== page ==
Thursday, September 15, 2005
Powered scooters sent 10,000 people to emergency rooms last year according to the federal consumer product safety commission.
One of those was nine-year-old Tekeyah Williams of Charlottesville. She died New Year's Eve crossing the street on her new motorized scooter.
Now the general assembly wants to regulate scooters.
No license, no insurance, no inspection, and no helmet, that's the law right now for moped drivers in Virginia.
Currently you only have to be 16-years-old to drive a moped, but there are no age regulations or laws for scooter riders.
"As you go from bicycles, [where] anyone can ride them, to mopeds, where you have to be 16, to motorcycles, where you have to actually be a licensed driver. You're trying to figure out how these scooters and other things fit in," said Delegate Rob Bell.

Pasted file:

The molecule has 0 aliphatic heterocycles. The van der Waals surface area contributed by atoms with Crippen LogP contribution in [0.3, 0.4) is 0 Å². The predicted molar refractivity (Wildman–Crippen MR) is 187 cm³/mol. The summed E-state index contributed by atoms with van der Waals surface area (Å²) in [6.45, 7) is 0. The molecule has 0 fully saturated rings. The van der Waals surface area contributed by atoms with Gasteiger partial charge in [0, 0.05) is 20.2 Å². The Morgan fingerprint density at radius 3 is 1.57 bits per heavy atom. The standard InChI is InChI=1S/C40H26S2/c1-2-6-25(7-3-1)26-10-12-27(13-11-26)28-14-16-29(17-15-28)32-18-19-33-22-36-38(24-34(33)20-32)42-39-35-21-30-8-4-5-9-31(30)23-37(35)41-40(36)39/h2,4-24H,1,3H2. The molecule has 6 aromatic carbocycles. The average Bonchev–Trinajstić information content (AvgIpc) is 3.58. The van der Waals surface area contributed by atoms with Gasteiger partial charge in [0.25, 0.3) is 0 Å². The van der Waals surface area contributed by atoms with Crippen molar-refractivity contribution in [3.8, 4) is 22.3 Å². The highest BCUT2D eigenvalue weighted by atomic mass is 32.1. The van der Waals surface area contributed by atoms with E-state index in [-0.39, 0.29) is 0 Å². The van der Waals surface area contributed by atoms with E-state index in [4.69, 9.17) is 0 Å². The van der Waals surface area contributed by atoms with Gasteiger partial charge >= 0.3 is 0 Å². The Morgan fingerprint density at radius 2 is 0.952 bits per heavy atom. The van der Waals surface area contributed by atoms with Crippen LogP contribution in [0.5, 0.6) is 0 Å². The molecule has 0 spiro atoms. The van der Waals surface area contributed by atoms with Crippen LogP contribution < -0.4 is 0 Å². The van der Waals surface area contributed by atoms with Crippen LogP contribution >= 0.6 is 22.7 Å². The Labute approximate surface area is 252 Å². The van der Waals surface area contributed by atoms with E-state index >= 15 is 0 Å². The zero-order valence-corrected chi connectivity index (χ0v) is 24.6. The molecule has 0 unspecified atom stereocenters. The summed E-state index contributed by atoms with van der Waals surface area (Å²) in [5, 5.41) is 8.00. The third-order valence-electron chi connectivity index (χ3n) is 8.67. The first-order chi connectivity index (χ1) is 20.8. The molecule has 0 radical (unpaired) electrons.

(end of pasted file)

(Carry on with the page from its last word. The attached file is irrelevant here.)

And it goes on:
"You've got those little razor electric scooters. You've got those little skateboards [with] gas motors on the back, you've got those little pocket rocket motorcycles that look just like a real motorcycle, but they're really tiny [with a] very very low seat height. So on some of these things, you're standing, some of them you're sitting, but all of them generally are hard to see. Small. It's almost as if you are riding a toy in the street and that's not safe," said Sgt. Mike Farruggio of the Charlottesville Police Department.
The Virginia General Assembly Transportation Committee is looking at all of these items as well as powered wheel chairs hoping to decipher what category they fit into and how they should be regulated.
"If you have a scooter and it can go over 45 miles per hour, is that something we want to limit to people over 16?" asked Bell.
The main concern is children's safety and how to make sure kids can still have fun while playing it safe.
In July, the state of Connecticut was successful in banning all mini motorcycles and scooters, but the Virginia state assembly has not said that they would take things that far.